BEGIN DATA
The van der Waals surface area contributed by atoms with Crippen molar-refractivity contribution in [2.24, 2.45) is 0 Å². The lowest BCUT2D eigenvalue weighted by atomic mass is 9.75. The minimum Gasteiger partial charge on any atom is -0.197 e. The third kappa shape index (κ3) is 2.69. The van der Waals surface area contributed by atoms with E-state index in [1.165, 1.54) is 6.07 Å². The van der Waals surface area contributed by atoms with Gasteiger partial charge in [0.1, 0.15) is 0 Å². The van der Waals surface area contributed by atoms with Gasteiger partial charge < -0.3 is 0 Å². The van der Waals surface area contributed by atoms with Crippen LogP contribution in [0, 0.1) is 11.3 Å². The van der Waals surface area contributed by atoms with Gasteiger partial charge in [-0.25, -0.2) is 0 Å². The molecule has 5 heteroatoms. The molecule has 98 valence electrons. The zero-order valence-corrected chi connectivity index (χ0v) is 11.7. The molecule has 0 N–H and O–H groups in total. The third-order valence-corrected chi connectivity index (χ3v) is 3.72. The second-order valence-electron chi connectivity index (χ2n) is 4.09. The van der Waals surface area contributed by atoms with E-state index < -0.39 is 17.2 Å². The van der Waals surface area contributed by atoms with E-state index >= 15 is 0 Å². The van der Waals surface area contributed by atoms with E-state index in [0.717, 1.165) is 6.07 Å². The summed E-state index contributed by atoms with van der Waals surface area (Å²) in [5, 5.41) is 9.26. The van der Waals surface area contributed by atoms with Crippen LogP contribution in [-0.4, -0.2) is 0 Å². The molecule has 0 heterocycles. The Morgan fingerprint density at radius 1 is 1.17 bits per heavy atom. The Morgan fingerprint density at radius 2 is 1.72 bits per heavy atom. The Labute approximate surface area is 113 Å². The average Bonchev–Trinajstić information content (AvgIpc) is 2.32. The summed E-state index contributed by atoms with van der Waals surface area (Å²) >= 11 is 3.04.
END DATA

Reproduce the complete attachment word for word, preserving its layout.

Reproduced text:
The van der Waals surface area contributed by atoms with Crippen molar-refractivity contribution in [2.24, 2.45) is 0 Å². The lowest BCUT2D eigenvalue weighted by atomic mass is 9.75. The minimum Gasteiger partial charge on any atom is -0.197 e. The third kappa shape index (κ3) is 2.69. The van der Waals surface area contributed by atoms with E-state index in [1.165, 1.54) is 6.07 Å². The van der Waals surface area contributed by atoms with Gasteiger partial charge in [0.1, 0.15) is 0 Å². The van der Waals surface area contributed by atoms with Gasteiger partial charge < -0.3 is 0 Å². The van der Waals surface area contributed by atoms with Crippen LogP contribution in [0, 0.1) is 11.3 Å². The van der Waals surface area contributed by atoms with Gasteiger partial charge in [-0.25, -0.2) is 0 Å². The molecule has 5 heteroatoms. The molecule has 98 valence electrons. The zero-order valence-corrected chi connectivity index (χ0v) is 11.7. The molecule has 0 N–H and O–H groups in total. The third-order valence-corrected chi connectivity index (χ3v) is 3.72. The second-order valence-electron chi connectivity index (χ2n) is 4.09. The van der Waals surface area contributed by atoms with E-state index < -0.39 is 17.2 Å². The van der Waals surface area contributed by atoms with E-state index >= 15 is 0 Å². The van der Waals surface area contributed by atoms with E-state index in [0.717, 1.165) is 6.07 Å². The summed E-state index contributed by atoms with van der Waals surface area (Å²) in [5, 5.41) is 9.26. The van der Waals surface area contributed by atoms with Crippen LogP contribution in [-0.4, -0.2) is 0 Å². The molecule has 0 heterocycles. The Morgan fingerprint density at radius 1 is 1.17 bits per heavy atom. The Morgan fingerprint density at radius 2 is 1.72 bits per heavy atom. The Labute approximate surface area is 113 Å². The average Bonchev–Trinajstić information content (AvgIpc) is 2.32. The summed E-state index contributed by atoms with van der Waals surface area (Å²) >= 11 is 3.04.